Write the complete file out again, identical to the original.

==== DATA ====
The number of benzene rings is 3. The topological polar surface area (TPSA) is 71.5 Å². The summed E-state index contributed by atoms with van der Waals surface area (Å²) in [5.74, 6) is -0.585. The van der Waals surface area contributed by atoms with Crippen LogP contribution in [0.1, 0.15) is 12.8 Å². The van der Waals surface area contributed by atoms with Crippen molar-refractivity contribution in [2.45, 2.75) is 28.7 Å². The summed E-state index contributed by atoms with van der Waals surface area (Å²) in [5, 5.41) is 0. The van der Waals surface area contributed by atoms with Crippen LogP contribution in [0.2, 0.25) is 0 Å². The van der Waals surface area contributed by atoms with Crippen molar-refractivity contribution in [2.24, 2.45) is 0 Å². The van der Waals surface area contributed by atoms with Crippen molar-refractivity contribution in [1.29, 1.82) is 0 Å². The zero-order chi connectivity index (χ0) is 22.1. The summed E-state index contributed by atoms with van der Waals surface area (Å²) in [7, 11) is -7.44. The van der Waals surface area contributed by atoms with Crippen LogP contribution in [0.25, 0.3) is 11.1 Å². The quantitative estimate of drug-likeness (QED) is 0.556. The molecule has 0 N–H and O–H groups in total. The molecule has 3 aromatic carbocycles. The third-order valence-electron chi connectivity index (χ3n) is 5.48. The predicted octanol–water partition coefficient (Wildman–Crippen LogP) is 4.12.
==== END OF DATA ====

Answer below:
The number of benzene rings is 3. The topological polar surface area (TPSA) is 71.5 Å². The summed E-state index contributed by atoms with van der Waals surface area (Å²) in [5.74, 6) is -0.585. The van der Waals surface area contributed by atoms with Crippen LogP contribution in [0.1, 0.15) is 12.8 Å². The van der Waals surface area contributed by atoms with Crippen molar-refractivity contribution in [2.45, 2.75) is 28.7 Å². The summed E-state index contributed by atoms with van der Waals surface area (Å²) in [5, 5.41) is 0. The van der Waals surface area contributed by atoms with Crippen LogP contribution in [0.2, 0.25) is 0 Å². The van der Waals surface area contributed by atoms with Crippen molar-refractivity contribution in [2.24, 2.45) is 0 Å². The van der Waals surface area contributed by atoms with Crippen molar-refractivity contribution in [1.29, 1.82) is 0 Å². The zero-order chi connectivity index (χ0) is 22.1. The summed E-state index contributed by atoms with van der Waals surface area (Å²) in [7, 11) is -7.44. The van der Waals surface area contributed by atoms with Crippen LogP contribution in [0.25, 0.3) is 11.1 Å². The quantitative estimate of drug-likeness (QED) is 0.556. The molecule has 0 N–H and O–H groups in total. The molecule has 3 aromatic carbocycles. The third-order valence-electron chi connectivity index (χ3n) is 5.48. The predicted octanol–water partition coefficient (Wildman–Crippen LogP) is 4.12.